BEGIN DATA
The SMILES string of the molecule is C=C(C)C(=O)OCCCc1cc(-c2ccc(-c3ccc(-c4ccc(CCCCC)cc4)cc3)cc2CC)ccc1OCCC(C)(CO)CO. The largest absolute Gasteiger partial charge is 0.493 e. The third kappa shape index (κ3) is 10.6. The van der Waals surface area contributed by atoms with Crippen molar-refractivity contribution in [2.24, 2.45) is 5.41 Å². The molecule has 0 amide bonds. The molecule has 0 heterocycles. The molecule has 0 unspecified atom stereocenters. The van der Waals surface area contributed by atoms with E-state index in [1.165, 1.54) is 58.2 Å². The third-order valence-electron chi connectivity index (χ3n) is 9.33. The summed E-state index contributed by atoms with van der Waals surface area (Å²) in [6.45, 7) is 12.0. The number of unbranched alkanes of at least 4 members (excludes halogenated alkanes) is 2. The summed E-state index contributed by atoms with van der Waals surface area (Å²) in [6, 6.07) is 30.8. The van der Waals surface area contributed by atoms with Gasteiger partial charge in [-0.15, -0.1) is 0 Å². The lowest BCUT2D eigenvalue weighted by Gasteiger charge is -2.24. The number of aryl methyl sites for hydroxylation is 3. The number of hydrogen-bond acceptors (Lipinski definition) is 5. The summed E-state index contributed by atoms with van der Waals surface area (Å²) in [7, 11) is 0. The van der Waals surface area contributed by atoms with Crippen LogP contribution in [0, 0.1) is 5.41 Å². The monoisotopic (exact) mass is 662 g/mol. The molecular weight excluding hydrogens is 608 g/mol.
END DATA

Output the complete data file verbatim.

The SMILES string of the molecule is C=C(C)C(=O)OCCCc1cc(-c2ccc(-c3ccc(-c4ccc(CCCCC)cc4)cc3)cc2CC)ccc1OCCC(C)(CO)CO. The largest absolute Gasteiger partial charge is 0.493 e. The third kappa shape index (κ3) is 10.6. The van der Waals surface area contributed by atoms with Crippen molar-refractivity contribution in [2.24, 2.45) is 5.41 Å². The molecule has 0 amide bonds. The molecule has 0 heterocycles. The molecule has 0 unspecified atom stereocenters. The van der Waals surface area contributed by atoms with E-state index in [1.165, 1.54) is 58.2 Å². The third-order valence-electron chi connectivity index (χ3n) is 9.33. The summed E-state index contributed by atoms with van der Waals surface area (Å²) in [6.45, 7) is 12.0. The number of unbranched alkanes of at least 4 members (excludes halogenated alkanes) is 2. The summed E-state index contributed by atoms with van der Waals surface area (Å²) in [6, 6.07) is 30.8. The van der Waals surface area contributed by atoms with Gasteiger partial charge in [-0.15, -0.1) is 0 Å². The lowest BCUT2D eigenvalue weighted by Gasteiger charge is -2.24. The number of aryl methyl sites for hydroxylation is 3. The number of hydrogen-bond acceptors (Lipinski definition) is 5. The summed E-state index contributed by atoms with van der Waals surface area (Å²) in [7, 11) is 0. The van der Waals surface area contributed by atoms with Crippen LogP contribution in [0, 0.1) is 5.41 Å². The monoisotopic (exact) mass is 662 g/mol. The molecular weight excluding hydrogens is 608 g/mol.